Meanwhile, Russia is preparing to plunge Europe into its worst conflict since World War II, British Prime Minister Boris Johnson has said, warning that any invasion of Ukraine would freeze Moscow out of global finance. "The fact is that all the signs are that the plan has already in some senses begun," he said in a BBC interview broadcast yesterday from the Munich Security Conference, after two Ukrainian soldiers were killed in attacks around rebel-held enclaves.

Russian invasion plans would see its troops not just enter Ukraine from the rebel-held east, but from Belarus to the north and encircle the capital Kyiv, Johnson said, citing US intelligence relayed to Western leaders by President Joe Biden. "People need to understand the sheer cost in human life that could entail," he said, after previously indicating that the West would continue to support any Ukraine resistance after an invasion.

"I'm afraid to say that the plan we are seeing is for something that could be really the biggest war in Europe since 1945, just in terms of sheer scale." In a speech Saturday to the conference in Germany, Johnson warned that Western sanctions in response to any invasion would make it "impossible" for President Vladimir Putin's regime to access the City of London's deep capital markets.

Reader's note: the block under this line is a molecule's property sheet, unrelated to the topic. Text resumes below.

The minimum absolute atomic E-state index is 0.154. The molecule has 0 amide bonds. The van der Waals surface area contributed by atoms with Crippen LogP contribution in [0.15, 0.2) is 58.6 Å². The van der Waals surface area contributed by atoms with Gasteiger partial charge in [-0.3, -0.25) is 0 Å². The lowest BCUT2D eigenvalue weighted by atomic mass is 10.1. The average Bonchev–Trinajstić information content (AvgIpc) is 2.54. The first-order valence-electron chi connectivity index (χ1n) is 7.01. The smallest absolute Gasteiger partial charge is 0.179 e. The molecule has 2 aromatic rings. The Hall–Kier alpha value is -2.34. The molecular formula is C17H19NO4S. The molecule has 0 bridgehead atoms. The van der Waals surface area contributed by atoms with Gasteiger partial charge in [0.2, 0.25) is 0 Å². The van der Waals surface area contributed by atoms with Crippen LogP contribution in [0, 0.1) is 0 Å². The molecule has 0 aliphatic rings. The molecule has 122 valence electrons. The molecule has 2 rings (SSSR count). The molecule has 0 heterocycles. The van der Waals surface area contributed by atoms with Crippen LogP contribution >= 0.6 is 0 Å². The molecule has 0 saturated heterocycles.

He indicated a global reach for the sanctions also involving US measures, telling the BBC that they would stop Russian companies "trading in pounds and dollars"-which he said would hit Russia "very, very hard". The UK government has long been accused of turning a blind eye to lucrative flows of Russian-sourced money through London, some of which has ended up in Conservative coffers, although Johnson's party says all its donations are legal. The Sunday Times newspaper reported a list of elite party donors which it said had privileged access to Johnson's government, including Lubov Chernukhin, who is married to Putin's former deputy finance minister Vladimir Chernukhin.